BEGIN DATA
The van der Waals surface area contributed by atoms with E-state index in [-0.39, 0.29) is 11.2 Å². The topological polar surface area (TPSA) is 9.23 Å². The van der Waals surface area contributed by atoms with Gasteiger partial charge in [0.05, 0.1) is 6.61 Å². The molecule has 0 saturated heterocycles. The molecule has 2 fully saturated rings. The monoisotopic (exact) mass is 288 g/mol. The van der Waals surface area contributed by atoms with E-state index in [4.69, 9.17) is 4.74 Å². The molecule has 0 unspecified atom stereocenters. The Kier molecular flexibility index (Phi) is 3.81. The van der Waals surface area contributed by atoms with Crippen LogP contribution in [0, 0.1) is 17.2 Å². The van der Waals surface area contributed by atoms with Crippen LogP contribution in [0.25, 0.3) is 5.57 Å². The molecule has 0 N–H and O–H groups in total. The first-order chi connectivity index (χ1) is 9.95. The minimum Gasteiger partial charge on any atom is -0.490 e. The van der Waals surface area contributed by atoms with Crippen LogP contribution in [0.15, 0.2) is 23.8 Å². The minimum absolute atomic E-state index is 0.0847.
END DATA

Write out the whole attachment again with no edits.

The van der Waals surface area contributed by atoms with E-state index in [-0.39, 0.29) is 11.2 Å². The topological polar surface area (TPSA) is 9.23 Å². The van der Waals surface area contributed by atoms with Gasteiger partial charge in [0.05, 0.1) is 6.61 Å². The molecule has 0 saturated heterocycles. The molecule has 2 fully saturated rings. The monoisotopic (exact) mass is 288 g/mol. The van der Waals surface area contributed by atoms with E-state index in [4.69, 9.17) is 4.74 Å². The molecule has 0 unspecified atom stereocenters. The Kier molecular flexibility index (Phi) is 3.81. The van der Waals surface area contributed by atoms with Crippen LogP contribution in [0, 0.1) is 17.2 Å². The van der Waals surface area contributed by atoms with Crippen LogP contribution in [0.25, 0.3) is 5.57 Å². The molecule has 0 N–H and O–H groups in total. The first-order chi connectivity index (χ1) is 9.95. The minimum Gasteiger partial charge on any atom is -0.490 e. The van der Waals surface area contributed by atoms with Crippen LogP contribution in [0.15, 0.2) is 23.8 Å². The minimum absolute atomic E-state index is 0.0847.